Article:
Partly gilded, decorated silver spoon (ligula or cignus). The six gilded cigni, 1994,0408.64-69, form part of the larger parcel-gilt set, 1994,0408.62-80. The bowl is oval and the short, S-shaped handle faces outwards and terminates in the head of a swan with a long, upward-curving beak. The engraved bowl decoration is the figure of a maritime monster with a hare-like head, long ears and short, thin forelegs ending in paws. It has an undulating fish body ending in a triple-lobed tail fin. There is a single complete coil in the body. Fine short lines are engraved in rows all over the body and tail, so that the whole animal has fine vertical stripes, and the mammal fore parts are divided from the piscine body by a plain curved double line. Four small fins are arranged on the fish outline. Above and below the animal are four conventional triple-leaved plants. In front of it, at the point of the bowl, is a single leaf, and the animal holds another triple-leaved plant in its mouth, by the tip of its long, waving stem. The swan terminal of the handle has oval eyes with a central dot. The marine monster, the plants and the head of the swan are all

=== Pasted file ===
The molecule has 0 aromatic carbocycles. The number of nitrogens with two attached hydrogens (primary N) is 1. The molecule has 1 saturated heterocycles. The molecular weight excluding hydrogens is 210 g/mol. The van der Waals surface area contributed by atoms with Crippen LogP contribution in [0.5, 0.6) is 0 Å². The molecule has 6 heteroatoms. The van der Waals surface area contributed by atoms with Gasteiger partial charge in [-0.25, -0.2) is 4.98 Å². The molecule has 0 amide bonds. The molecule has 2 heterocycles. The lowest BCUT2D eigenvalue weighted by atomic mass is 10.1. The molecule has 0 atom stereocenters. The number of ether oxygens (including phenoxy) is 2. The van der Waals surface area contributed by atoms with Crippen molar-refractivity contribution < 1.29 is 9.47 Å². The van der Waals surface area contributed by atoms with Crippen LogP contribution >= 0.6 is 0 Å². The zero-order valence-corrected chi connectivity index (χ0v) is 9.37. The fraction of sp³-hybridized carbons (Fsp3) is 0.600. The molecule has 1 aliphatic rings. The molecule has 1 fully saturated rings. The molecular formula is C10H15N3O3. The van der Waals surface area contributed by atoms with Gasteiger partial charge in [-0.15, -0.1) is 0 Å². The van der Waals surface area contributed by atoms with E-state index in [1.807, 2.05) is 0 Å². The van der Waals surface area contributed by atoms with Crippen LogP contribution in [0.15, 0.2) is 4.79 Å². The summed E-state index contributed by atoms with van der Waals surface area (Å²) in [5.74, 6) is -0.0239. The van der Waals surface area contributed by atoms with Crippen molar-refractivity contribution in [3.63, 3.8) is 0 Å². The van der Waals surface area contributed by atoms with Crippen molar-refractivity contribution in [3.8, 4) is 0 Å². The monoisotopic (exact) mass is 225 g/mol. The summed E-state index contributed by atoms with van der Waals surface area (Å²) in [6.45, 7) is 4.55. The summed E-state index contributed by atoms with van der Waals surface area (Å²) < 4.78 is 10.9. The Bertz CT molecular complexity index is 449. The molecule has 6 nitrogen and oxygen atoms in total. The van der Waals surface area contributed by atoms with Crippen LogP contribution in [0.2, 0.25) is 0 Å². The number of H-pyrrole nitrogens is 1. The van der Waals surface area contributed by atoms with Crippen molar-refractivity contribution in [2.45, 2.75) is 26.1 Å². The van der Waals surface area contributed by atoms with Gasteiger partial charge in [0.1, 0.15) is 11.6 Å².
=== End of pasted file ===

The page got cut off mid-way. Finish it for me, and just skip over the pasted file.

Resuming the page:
- Excavated/Findspot: Hoxne (Hoxne hoard)
- (Europe,British Isles,England,Suffolk,Hoxne (parish))
- Length: 115 millimetres
- Length: 80 millimetres (bowl)
- Width: 46 millimetres (bowl)
- Weight: 40.1 grammes
Gilded silver spoons from the Hoxne hoard
Roman Britain, buried in the 5th century AD
Found at Hoxne, Suffolk (1992)
A matching set of spoons
The Hoxne (pronounced 'Hoxon') hoard is the richest find of treasure from Roman Britain. Alongside the approximately 15,000 coins were many other precious objects, buried for safety at a time when Britain was passing out of Roman control.
The most obvious matching set of tableware consists of nineteen spoons with gilded decoration. All are in very good condition. Eleven are long-handled spoons (cochlearia), six are the larger cigni with bird-head handles, and two are large transverse perforated spoons with handles in the form of dolphins.
The decoration is on a marine theme, with a sea-god, dolphins and mythological sea-creatures. This is a familiar aspect of Bacchic iconography, though many of the motifs also occur in Christian contexts.
1994-1995 Oct-Jan, Ipswich Museum, The Hoxne Treasure
Britain, Europe and Prehistory
- T304 (Treasure number)
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Object reference number: BCB90863
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